Adrian van Amstel (1953) holds a Masters degree in Physics from the University of Amsterdam and worked for more than twelve years in the Netherlands as database analyst and programmer. Since 1991 he has been living in China, and is presently working as an English teacher at the Guangdong University of Finance and Economics in Guangzhou.
This is what he says about the reasons for going to China and why he came up with the idea for this dictionary:
“One of the reasons for going to China was my interest in Chinese culture and language. While studying Chinese in the early 1990s, I found that the usual arrangement of characters in standard dictionaries do not help a foreign student of the language with remembering and spotting differences between characters that look similar. When I found T.K. Ann’s “Cracking the Chinese Puzzle”, I realized that another arrangement would be possible, and began work on an alternative system, which took about three months to complete. With this handwritten first version of the Chinese Character Dictionary – in fact a notebook – I went to Taiwan in 1994. During my stay on the island I became interested in the period of Dutch colonization of the island in the 17th century, and was soon fascinated by the historical accounts and physical remains in the form of the ruins of the fortress Zeelandia. Gradually I began to make plans to write an account of this almost forgotten period in the history of the Dutch East India Company.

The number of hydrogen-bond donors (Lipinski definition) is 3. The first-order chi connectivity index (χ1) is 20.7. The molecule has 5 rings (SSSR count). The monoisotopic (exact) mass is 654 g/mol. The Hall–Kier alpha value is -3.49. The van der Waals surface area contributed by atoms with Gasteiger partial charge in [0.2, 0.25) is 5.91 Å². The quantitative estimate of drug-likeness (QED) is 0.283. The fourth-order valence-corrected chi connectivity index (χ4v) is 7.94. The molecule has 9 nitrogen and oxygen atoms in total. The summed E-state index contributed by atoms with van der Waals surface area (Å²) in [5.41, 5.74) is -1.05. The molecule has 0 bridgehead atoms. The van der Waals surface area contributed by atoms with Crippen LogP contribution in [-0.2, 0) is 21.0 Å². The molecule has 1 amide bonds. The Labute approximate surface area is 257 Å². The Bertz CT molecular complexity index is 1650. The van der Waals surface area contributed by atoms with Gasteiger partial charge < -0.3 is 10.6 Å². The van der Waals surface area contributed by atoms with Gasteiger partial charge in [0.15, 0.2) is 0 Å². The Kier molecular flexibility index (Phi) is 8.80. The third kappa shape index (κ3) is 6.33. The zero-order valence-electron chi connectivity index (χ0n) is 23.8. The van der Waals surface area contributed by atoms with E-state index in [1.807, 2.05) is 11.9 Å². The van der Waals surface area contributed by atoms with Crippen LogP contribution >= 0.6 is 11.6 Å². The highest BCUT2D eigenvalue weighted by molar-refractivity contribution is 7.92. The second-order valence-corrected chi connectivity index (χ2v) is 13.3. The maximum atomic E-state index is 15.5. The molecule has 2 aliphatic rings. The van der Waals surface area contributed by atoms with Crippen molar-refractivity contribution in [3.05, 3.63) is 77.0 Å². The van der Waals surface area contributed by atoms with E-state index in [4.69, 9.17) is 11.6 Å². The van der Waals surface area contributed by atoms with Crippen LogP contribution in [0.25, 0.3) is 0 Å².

In 2000 I decided to take a course in English language teaching to adults (CELTA), in order to be able to support myself and at the same be able to live in China and have time to work on the character dictionary and on the book about the Dutch East India Company and Taiwan. Since 2010 I am working at the Guangdong University of Finance and Economy. Mostly I have worked as English teacher, but sometimes I was asked to teach other subjects, like newspaper reading or culture of western countries, intercultural communication, et cetera. As a teacher in China you have a fair amount of spare time, especially during the winter and summer holidays. That was always the best time for me to work on these two projects, usually in the Netherlands, but also a lot in Hong Kong.
Finally, in 2011 the book about Taiwan was published in Dutch under the title “Barbaren, Rebellen and Mandarijnen” (Barbarians, rebels and mandarins), and in the summer of 2016 the Chinese Character Dictionary and the Simplified Chinese Character Dictionary were published.”